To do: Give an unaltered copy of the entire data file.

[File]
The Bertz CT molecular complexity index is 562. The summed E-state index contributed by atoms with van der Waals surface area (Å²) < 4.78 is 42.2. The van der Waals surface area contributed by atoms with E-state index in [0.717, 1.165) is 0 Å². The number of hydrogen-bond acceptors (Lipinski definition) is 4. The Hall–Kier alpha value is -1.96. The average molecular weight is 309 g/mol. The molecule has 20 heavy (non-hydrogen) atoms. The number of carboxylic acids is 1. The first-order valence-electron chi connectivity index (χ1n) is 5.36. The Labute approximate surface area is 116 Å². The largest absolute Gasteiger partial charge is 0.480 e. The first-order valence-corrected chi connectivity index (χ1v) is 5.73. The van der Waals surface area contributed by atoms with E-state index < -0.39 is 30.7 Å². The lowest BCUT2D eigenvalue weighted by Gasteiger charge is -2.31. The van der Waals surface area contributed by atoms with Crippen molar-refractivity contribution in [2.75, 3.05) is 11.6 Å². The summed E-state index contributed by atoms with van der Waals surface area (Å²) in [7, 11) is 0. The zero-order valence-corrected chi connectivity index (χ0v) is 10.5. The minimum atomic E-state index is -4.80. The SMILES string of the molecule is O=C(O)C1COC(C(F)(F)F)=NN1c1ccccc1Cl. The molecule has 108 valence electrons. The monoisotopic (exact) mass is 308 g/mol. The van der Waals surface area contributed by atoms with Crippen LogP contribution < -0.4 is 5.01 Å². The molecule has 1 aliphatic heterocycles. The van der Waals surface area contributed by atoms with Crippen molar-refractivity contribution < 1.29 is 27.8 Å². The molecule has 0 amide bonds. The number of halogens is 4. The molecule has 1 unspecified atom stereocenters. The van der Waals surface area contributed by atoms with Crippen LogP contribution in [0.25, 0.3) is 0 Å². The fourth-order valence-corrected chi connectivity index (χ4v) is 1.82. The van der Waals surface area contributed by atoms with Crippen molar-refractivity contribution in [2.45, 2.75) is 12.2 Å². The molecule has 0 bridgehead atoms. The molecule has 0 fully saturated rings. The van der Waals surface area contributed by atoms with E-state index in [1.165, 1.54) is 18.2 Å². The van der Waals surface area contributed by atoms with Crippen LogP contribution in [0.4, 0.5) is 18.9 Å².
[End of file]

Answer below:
The Bertz CT molecular complexity index is 562. The summed E-state index contributed by atoms with van der Waals surface area (Å²) < 4.78 is 42.2. The van der Waals surface area contributed by atoms with E-state index in [0.717, 1.165) is 0 Å². The number of hydrogen-bond acceptors (Lipinski definition) is 4. The Hall–Kier alpha value is -1.96. The average molecular weight is 309 g/mol. The molecule has 20 heavy (non-hydrogen) atoms. The number of carboxylic acids is 1. The first-order valence-electron chi connectivity index (χ1n) is 5.36. The Labute approximate surface area is 116 Å². The largest absolute Gasteiger partial charge is 0.480 e. The first-order valence-corrected chi connectivity index (χ1v) is 5.73. The van der Waals surface area contributed by atoms with E-state index < -0.39 is 30.7 Å². The lowest BCUT2D eigenvalue weighted by Gasteiger charge is -2.31. The van der Waals surface area contributed by atoms with Crippen molar-refractivity contribution in [2.75, 3.05) is 11.6 Å². The summed E-state index contributed by atoms with van der Waals surface area (Å²) in [7, 11) is 0. The zero-order valence-corrected chi connectivity index (χ0v) is 10.5. The minimum atomic E-state index is -4.80. The SMILES string of the molecule is O=C(O)C1COC(C(F)(F)F)=NN1c1ccccc1Cl. The molecule has 108 valence electrons. The monoisotopic (exact) mass is 308 g/mol. The van der Waals surface area contributed by atoms with Crippen LogP contribution < -0.4 is 5.01 Å². The molecule has 1 aliphatic heterocycles. The van der Waals surface area contributed by atoms with Crippen molar-refractivity contribution < 1.29 is 27.8 Å². The molecule has 0 amide bonds. The number of halogens is 4. The molecule has 1 unspecified atom stereocenters. The van der Waals surface area contributed by atoms with Crippen LogP contribution in [0.25, 0.3) is 0 Å². The fourth-order valence-corrected chi connectivity index (χ4v) is 1.82. The van der Waals surface area contributed by atoms with Crippen molar-refractivity contribution in [2.45, 2.75) is 12.2 Å². The molecule has 0 bridgehead atoms. The molecule has 0 fully saturated rings. The van der Waals surface area contributed by atoms with E-state index in [1.165, 1.54) is 18.2 Å². The van der Waals surface area contributed by atoms with Crippen LogP contribution in [0.4, 0.5) is 18.9 Å².